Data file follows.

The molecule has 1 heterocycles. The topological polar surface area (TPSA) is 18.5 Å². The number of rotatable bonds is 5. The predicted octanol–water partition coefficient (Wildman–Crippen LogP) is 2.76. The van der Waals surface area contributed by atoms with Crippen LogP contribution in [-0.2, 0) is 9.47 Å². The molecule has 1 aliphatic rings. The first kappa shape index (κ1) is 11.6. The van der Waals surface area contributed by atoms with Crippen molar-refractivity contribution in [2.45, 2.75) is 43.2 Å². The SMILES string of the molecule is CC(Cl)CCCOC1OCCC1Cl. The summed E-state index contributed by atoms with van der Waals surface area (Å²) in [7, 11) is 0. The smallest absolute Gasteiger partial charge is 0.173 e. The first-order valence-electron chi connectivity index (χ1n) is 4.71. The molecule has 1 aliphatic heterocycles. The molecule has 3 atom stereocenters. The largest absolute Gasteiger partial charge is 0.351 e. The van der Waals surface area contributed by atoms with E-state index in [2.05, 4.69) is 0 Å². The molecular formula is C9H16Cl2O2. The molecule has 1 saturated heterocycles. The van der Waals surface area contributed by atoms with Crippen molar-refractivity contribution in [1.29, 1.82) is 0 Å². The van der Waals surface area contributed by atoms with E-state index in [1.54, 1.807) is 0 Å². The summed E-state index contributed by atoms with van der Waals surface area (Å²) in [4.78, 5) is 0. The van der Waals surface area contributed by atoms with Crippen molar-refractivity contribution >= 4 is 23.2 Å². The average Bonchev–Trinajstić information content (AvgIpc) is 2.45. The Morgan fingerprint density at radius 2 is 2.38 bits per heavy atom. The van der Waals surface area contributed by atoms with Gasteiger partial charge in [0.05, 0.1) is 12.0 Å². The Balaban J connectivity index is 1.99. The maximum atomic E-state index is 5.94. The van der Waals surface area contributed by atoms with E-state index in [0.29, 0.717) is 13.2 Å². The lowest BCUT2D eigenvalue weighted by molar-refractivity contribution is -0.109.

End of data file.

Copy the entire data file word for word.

The molecule has 1 heterocycles. The topological polar surface area (TPSA) is 18.5 Å². The number of rotatable bonds is 5. The predicted octanol–water partition coefficient (Wildman–Crippen LogP) is 2.76. The van der Waals surface area contributed by atoms with Crippen LogP contribution in [-0.2, 0) is 9.47 Å². The molecule has 1 aliphatic rings. The first kappa shape index (κ1) is 11.6. The van der Waals surface area contributed by atoms with Crippen molar-refractivity contribution in [2.45, 2.75) is 43.2 Å². The SMILES string of the molecule is CC(Cl)CCCOC1OCCC1Cl. The summed E-state index contributed by atoms with van der Waals surface area (Å²) in [7, 11) is 0. The smallest absolute Gasteiger partial charge is 0.173 e. The first-order valence-electron chi connectivity index (χ1n) is 4.71. The molecule has 1 aliphatic heterocycles. The molecule has 3 atom stereocenters. The largest absolute Gasteiger partial charge is 0.351 e. The van der Waals surface area contributed by atoms with E-state index in [2.05, 4.69) is 0 Å². The molecular formula is C9H16Cl2O2. The molecule has 1 saturated heterocycles. The van der Waals surface area contributed by atoms with Crippen molar-refractivity contribution in [1.29, 1.82) is 0 Å². The van der Waals surface area contributed by atoms with E-state index in [1.54, 1.807) is 0 Å². The summed E-state index contributed by atoms with van der Waals surface area (Å²) in [4.78, 5) is 0. The van der Waals surface area contributed by atoms with Crippen molar-refractivity contribution >= 4 is 23.2 Å². The average Bonchev–Trinajstić information content (AvgIpc) is 2.45. The Morgan fingerprint density at radius 2 is 2.38 bits per heavy atom. The van der Waals surface area contributed by atoms with Gasteiger partial charge in [0.05, 0.1) is 12.0 Å². The Balaban J connectivity index is 1.99. The maximum atomic E-state index is 5.94. The van der Waals surface area contributed by atoms with E-state index in [0.29, 0.717) is 13.2 Å². The lowest BCUT2D eigenvalue weighted by molar-refractivity contribution is -0.109.